Opinion: The Care Act cost conundrum
9 January 2015
The aim of the Act is simple and powerful – to keep people independent and healthy for as long as possible.
It prioritises outcomes rather than services, involves people in defining the outcomes that matter to them, provides integrated support and introduces duties to promote wellbeing and prevent or reduce need.
This integrated approach to prevention enjoys strong support from the social care sector and is a financial necessity. Hospital admissions and long term dependent care are expensive. Factor in an aging population and limited public finances and the status quo is just not an option.
Logic suggests that prevention is not only preferable but also infinitely cheaper, both for individuals and for government. It is the cost of advice on how to stay mobile versus a fall-related A&E admission.
Yet it’s the cost of moving to this ‘cheaper’ model that is threatening to fracture the consensus around the Care Act reforms. It will not become cheaper overnight, not least because councils still need to cover the dependent care costs of those already in the system. The Local Government Association has said nine out of ten councils think implementation is under threat from a lack of funding; the Government’s response has been to restate its commitment to making the changes sustainable.
The conundrum at the heart of this legislation is in understanding the relationship between what a preventative approach costs, the outcomes it delivers and how much money it saves.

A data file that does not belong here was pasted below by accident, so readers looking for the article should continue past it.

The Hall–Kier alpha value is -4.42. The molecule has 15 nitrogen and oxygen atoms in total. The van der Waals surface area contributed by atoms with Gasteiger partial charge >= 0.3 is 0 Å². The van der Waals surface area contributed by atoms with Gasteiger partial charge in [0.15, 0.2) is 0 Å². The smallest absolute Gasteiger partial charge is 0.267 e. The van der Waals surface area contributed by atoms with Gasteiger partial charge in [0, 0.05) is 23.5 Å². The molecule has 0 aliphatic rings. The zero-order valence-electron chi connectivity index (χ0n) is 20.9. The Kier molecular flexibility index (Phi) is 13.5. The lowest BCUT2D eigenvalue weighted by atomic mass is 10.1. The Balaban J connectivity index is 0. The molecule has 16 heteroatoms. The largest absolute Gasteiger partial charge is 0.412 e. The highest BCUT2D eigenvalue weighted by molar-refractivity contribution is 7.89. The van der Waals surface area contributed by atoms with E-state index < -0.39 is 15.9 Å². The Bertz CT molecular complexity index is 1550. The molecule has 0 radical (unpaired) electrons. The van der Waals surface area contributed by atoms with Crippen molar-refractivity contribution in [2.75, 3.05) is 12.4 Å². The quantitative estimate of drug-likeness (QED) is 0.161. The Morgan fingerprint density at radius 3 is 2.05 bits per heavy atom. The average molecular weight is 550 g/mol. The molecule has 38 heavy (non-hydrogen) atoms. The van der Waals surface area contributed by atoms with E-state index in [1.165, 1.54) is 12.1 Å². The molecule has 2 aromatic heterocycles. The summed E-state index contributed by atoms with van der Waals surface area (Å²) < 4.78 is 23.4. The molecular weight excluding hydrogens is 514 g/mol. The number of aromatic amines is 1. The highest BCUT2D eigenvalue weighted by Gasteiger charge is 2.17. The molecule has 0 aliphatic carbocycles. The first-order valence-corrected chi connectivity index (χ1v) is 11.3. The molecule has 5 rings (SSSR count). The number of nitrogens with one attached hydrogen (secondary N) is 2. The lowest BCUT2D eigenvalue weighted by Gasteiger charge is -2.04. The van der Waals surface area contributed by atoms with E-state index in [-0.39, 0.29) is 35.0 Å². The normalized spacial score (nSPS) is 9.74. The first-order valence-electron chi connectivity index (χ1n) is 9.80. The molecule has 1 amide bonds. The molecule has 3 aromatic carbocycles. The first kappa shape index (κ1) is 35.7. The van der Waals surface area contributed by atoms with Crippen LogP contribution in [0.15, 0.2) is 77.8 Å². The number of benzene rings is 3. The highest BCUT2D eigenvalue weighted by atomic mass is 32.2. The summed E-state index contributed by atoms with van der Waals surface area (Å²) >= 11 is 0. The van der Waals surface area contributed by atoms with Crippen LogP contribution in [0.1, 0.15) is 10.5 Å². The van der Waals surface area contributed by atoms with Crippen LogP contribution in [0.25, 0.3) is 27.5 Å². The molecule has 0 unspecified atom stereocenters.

Take social isolation as an example, where there is a correlation between feeling isolated and entering the care system. Helping communities to build their own local support networks will be vital for early intervention and is a model that already works well; increasing numbers of older people are using social networking sites to find information, access practical support and build connections with others.
If we can encourage more people to connect with each other locally and involve families and carers in this process we can enable simple things like lift sharing to a lunch club or a jointly planned theatre trip. In this way, social media can help reduce isolation and also build community capacity to meet other needs in the future.
This is a low-cost example with obvious wellbeing benefits but can councils ever know how many people it helped to keep out of the care system? And if that’s not known, how can we know how much money it saves?
The answer to how much the Care Act costs will come a lot faster than the answer on how much it saves, but councils and health bodies are already considering what information they will need in order to judge the success of different approaches. They are also looking at how to capture insight from care providers, the third sector and from citizens themselves, who may be aware of someone in need but are unsure what to do.
Making it easy for communities to build their own forms of early intervention could play a key role in making prevention cost-effective, but the wider debate on funding is likely to run for some time. One thing is certain; neither central nor local government can afford to get it wrong.
Trevor Hampton, Director, Local Government and Social Housing